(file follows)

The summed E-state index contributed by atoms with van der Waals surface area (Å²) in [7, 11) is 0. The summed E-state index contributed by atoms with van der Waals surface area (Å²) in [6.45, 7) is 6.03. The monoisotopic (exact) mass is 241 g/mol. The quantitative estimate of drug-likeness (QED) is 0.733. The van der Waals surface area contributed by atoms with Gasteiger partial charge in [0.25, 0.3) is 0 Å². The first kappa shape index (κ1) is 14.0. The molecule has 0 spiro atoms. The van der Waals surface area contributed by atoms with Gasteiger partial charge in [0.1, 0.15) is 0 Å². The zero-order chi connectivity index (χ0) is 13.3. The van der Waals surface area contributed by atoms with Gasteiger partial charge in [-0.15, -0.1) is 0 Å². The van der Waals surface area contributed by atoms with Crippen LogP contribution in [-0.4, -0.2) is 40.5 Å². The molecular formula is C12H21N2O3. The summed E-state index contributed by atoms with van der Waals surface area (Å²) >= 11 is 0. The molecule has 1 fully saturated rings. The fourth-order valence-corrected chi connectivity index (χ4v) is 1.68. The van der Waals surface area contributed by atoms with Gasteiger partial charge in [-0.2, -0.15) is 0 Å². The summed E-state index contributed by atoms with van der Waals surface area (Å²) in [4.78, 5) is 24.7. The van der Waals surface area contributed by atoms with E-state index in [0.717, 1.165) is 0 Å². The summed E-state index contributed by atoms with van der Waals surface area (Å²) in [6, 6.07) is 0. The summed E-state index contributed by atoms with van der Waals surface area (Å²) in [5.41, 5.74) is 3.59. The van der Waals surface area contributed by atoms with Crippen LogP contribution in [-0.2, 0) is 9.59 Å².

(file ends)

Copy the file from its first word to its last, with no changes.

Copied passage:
The summed E-state index contributed by atoms with van der Waals surface area (Å²) in [7, 11) is 0. The summed E-state index contributed by atoms with van der Waals surface area (Å²) in [6.45, 7) is 6.03. The monoisotopic (exact) mass is 241 g/mol. The quantitative estimate of drug-likeness (QED) is 0.733. The van der Waals surface area contributed by atoms with Gasteiger partial charge in [0.25, 0.3) is 0 Å². The first kappa shape index (κ1) is 14.0. The molecule has 0 spiro atoms. The van der Waals surface area contributed by atoms with Gasteiger partial charge in [0.1, 0.15) is 0 Å². The zero-order chi connectivity index (χ0) is 13.3. The van der Waals surface area contributed by atoms with Gasteiger partial charge in [-0.15, -0.1) is 0 Å². The van der Waals surface area contributed by atoms with Crippen LogP contribution in [-0.4, -0.2) is 40.5 Å². The molecular formula is C12H21N2O3. The summed E-state index contributed by atoms with van der Waals surface area (Å²) >= 11 is 0. The molecule has 1 fully saturated rings. The fourth-order valence-corrected chi connectivity index (χ4v) is 1.68. The van der Waals surface area contributed by atoms with Gasteiger partial charge in [-0.2, -0.15) is 0 Å². The summed E-state index contributed by atoms with van der Waals surface area (Å²) in [4.78, 5) is 24.7. The van der Waals surface area contributed by atoms with E-state index in [0.717, 1.165) is 0 Å². The summed E-state index contributed by atoms with van der Waals surface area (Å²) in [6, 6.07) is 0. The summed E-state index contributed by atoms with van der Waals surface area (Å²) in [5.41, 5.74) is 3.59. The van der Waals surface area contributed by atoms with Crippen LogP contribution in [-0.2, 0) is 9.59 Å².